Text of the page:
In 1994, the swiftest genocide in history took place in Rwanda. More than 800,000 people were killed in just 90 days. The brutality was and remains difficult to fathom. The violence stemmed from long-standing tensions between the Hutus and Tutsis, Rwanda’s two most dominant ethnic groups at the time.
During Belgian colonization in the early 1900s, the minority Tutsis were given favor and considered superior to the majority Hutus. As a result, Tutsis benefited from better jobs and educational opportunities.
Hutu resentment built up. In 1959, more than 20,000 Tutsis were killed by angry Hutus. Thousands of Tutsis fled Rwanda and settled in the neighboring nations of Uganda, Tanzania, Congo, Burundi. Then, in 1962, when Belgium pulled out of Rwanda, they left the Hutus in control of the government. With the Hutus in power, the minority Tutsis, formerly perceived as oppressors, were blamed for every problem and crisis in the country. Political tension increased.
Tutsi refugees with support from some moderate Hutus in Uganda formed the Rwandan Patriotic Front (RPF) with an aim to overthrow the then-current President, Juvenal Habyarimana, a moderate Hutu, and return to their home country. In an effort to improve his waning popularity, President Habyarimana exploited the RPF’s threat. As a result, Tutsis still living in Rwanda were accused of being RPF collaborators and were mistreated.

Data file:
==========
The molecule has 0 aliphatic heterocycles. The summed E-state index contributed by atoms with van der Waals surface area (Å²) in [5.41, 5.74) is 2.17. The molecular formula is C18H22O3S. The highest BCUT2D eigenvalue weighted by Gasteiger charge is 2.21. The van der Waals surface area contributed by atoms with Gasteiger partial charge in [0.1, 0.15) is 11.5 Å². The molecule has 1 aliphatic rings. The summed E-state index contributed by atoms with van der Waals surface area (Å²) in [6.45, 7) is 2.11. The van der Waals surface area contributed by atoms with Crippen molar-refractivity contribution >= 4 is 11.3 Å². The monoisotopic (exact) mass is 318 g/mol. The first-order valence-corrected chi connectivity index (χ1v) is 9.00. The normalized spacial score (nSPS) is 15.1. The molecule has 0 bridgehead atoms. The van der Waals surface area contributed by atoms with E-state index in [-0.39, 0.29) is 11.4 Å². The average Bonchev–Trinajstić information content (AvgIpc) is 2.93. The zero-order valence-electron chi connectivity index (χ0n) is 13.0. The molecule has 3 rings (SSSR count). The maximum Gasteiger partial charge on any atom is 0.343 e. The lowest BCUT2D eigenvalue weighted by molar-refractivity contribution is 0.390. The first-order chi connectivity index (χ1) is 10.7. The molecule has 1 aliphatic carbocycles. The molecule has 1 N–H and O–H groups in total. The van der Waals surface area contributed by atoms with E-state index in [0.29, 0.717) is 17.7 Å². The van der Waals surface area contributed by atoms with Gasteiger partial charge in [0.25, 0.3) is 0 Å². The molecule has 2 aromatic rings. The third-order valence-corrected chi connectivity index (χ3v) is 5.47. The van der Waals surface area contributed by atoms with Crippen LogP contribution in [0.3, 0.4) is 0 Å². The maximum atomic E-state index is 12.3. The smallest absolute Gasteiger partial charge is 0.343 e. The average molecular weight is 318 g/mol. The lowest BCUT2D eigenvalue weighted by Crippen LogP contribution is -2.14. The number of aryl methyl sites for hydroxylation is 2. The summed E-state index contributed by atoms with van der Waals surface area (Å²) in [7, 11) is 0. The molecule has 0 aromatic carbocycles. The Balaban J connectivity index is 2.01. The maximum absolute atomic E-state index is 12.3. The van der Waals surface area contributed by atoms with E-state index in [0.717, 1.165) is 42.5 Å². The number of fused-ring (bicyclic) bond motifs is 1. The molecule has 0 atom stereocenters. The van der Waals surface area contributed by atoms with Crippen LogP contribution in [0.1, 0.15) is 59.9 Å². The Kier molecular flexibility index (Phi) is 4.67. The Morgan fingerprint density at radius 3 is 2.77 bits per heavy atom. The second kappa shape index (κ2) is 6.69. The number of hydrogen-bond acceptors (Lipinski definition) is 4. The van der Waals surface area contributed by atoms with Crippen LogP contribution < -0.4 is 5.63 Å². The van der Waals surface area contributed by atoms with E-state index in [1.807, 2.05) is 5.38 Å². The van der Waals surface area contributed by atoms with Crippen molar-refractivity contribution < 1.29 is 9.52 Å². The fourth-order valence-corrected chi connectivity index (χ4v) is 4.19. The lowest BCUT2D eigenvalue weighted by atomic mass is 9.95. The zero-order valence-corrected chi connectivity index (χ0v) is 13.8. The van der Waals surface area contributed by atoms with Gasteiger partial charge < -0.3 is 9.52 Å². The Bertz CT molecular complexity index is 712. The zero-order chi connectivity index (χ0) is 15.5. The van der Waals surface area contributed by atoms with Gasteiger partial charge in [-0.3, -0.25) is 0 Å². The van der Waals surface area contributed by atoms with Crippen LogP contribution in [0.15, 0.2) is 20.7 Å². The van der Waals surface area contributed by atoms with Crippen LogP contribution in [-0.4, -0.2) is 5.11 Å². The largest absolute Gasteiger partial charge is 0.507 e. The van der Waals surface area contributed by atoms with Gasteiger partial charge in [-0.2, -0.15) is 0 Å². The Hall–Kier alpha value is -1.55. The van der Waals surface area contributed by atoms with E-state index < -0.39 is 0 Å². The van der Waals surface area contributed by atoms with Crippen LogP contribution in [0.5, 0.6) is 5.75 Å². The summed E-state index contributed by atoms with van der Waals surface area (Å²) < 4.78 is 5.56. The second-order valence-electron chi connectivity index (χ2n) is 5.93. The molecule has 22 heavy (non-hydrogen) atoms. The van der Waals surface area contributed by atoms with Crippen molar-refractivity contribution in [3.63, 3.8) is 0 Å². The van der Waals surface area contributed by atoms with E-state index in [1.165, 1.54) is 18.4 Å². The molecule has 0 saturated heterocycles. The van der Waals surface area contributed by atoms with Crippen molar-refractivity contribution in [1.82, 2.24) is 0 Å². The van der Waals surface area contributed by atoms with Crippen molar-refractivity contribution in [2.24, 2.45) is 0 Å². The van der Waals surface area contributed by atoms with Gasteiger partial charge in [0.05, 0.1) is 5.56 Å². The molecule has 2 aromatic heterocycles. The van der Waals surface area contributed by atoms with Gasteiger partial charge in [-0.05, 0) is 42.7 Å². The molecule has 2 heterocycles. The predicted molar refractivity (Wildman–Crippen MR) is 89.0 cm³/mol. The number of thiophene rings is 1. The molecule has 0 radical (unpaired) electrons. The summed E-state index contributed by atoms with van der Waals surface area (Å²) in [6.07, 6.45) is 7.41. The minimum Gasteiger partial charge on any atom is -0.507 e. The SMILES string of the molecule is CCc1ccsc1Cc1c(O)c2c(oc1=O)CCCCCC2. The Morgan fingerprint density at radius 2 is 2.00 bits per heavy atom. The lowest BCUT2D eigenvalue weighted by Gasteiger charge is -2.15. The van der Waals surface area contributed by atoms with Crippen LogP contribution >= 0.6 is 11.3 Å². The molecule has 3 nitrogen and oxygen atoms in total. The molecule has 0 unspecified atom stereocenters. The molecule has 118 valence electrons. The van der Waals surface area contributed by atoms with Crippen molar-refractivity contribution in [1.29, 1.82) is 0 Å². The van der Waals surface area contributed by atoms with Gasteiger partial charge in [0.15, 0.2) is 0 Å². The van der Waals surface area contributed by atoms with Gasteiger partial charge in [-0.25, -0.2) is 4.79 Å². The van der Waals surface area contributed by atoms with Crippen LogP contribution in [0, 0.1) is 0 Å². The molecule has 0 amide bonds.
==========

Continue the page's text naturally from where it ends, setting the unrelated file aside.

On the evening of April 6, 1994, President Habyarimana’s plane was shot down. No one knows to this day who actually ordered the assassination, but it was the perfect excuse. The Hutu publicly blamed the RPF, and a killing spree began. Overnight, roadblocks were put up and thousands were armed with machetes, guns and clubs. By three months later, 800,000 Tutsis and moderate Hutus had been slaughtered. On July 4, 1994, the RPF captured Kigali, shifting the power dynamics and ending the genocide. About two million Hutus fled the country to Congo fearing reprisals. The nation began its long, long road of mourning, healing, rebuilding, and reconciliation.
Between 250,000 and 500,000 women were raped during the 1994 genocide, which is believed to be the cause of the AIDS epidemic in Rwanda. Due to the genocide and the ensuing HIV/AIDS epidemic, more than 600,000 orphans lived in Rwanda by 2001. Additionally, there was virtually no psychological care for anyone in Rwanda after the genocide.
There is camaraderie in similar experience, regardless of the devastating nature of that experience. The people of Rwanda bound together in the aftermath of the genocide. Today they are filled with joy, filled with love. Rwanda’s people are reconciling, forgiving, growing, and overcoming. Since the 1994 genocide, Rwanda is rebuilding itself. Many people involved in the genocide were tried and put to death or imprisoned, and community-led justice and reconciliation initiatives have helped rebuild devastated relationships between neighbors. The educational system is strengthening. The economy is rapidly growing. There is reconciliation in Rwanda and hope for a strong and united future.